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MIKE VASS - In The Wake Of Neil Gunn 

MIKE VASS - In The Wake Of Neil Gunn 
Unroofed Records UR001CD

This recording is the culmination of a fascinating project. In spring 2014, composer and multi-instrumentalist Mike Vass followed the 1937 journey of Scottish writer Neil Gunn in a small boat around the Inner Hebrides. Along the way he played a series of concerts and recorded sounds during his time on a sailing ship which have been incorporated into this collection of new compositions. A short pre-release tour of the East and West coasts reunited the many musicians who joined Mike at different points in his journey: oboist and clarsach player Jennifer Port, Hamish Napier on flutes, pianist Iain Hutchison, Euan Burton on bass and the Cairn String Quartet among others. I hope there will be more opportunities to hear this music live - at Celtic Connections perhaps? Keep your eyes peeled.

In The Wake Of Neil Gunn doesn't fit any neat musical categories. There are some beautiful melodies - the opening oddly-titled Settled In Clay, the ominous Fused Dark and a more cheerful note struck by The Very Thing. Other tracks are largely devoid of melody: soundscapes rather than tunes, evocative pieces such as Quiet Voices or Heave And Roll - a reference to the movement of the boat, I trust, rather than the effects of too much Hebridean hospitality. Cold Iron reminds me strongly of Slainte Mhaith and their progressive folk track Annie, while some of the oboe pieces recall Jeremy Irons in The Mission more than Neil Gunn in the Minch. There is quite a lot of oboe - probably an “all you can squeak” deal - and along with the more sparingly used string quartet, it stamps a classical or at least cinematic character on this album. Vass has thrown in several other ingredients - rock percussion, electric bass, his own fiddle and piano and guitar, as well as recorded snippets of the boat, the radio, the sea - to create an ever-changing mix. It is consequently difficult to pick out particular moments, themes or effects: this is very much a holistic CD, one to be played repeatedly during a long journey, which seems appropriate enough. If you want to dip in, the final track One Common Bond is as good a place to start as any: big, complex, with a bit of everything. The website provides a taster of the opening track and I'm sure other samples are available online.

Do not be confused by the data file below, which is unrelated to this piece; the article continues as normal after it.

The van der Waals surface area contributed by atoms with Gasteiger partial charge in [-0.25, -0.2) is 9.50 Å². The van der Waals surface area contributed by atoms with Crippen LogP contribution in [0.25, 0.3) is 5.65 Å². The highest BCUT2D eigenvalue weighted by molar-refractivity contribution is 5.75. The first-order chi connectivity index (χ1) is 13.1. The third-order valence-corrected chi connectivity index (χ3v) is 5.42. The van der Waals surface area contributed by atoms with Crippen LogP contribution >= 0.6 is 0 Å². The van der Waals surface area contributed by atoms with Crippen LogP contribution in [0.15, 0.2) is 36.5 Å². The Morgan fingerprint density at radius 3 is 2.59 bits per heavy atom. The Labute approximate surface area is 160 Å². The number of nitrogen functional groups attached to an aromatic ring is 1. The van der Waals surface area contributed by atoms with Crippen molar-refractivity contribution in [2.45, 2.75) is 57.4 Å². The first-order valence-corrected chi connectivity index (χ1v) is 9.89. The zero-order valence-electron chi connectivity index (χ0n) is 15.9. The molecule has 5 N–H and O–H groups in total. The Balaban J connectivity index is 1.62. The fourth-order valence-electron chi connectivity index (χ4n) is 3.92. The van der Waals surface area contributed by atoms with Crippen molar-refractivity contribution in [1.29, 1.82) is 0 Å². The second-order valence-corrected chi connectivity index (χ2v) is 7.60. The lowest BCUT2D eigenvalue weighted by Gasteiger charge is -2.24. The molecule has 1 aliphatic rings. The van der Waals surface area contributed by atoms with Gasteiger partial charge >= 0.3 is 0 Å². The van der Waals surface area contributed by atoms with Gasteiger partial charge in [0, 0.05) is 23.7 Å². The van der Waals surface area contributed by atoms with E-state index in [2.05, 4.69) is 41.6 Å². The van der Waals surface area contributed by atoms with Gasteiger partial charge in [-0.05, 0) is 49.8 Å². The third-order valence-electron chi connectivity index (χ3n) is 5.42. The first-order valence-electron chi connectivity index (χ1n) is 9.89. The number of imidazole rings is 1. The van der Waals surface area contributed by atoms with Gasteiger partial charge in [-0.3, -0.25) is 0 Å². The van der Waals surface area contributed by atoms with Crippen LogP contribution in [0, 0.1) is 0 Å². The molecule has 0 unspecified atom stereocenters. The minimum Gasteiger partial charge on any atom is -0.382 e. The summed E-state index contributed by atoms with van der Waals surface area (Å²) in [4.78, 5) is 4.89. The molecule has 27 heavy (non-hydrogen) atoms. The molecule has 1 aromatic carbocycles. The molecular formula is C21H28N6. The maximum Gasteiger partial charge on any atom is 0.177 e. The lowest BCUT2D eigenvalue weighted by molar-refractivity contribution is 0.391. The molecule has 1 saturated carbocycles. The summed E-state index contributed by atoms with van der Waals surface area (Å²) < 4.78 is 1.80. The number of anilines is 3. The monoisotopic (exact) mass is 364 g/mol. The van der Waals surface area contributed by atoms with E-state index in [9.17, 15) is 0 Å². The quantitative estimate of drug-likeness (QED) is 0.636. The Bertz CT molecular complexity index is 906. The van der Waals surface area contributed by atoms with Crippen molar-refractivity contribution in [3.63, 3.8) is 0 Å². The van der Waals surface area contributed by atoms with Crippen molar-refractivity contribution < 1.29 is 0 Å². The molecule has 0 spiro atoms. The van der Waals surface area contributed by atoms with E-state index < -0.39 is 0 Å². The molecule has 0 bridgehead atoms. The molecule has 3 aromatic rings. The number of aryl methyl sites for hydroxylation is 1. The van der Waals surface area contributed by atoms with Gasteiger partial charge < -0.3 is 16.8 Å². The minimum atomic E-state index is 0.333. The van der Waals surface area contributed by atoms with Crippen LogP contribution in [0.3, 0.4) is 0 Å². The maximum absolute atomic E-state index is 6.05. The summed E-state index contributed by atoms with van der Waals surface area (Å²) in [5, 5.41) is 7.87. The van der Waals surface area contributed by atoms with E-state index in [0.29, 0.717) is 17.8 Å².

Alex Monaghan

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This album was reviewed in Issue 105 of The Living Tradition magazine.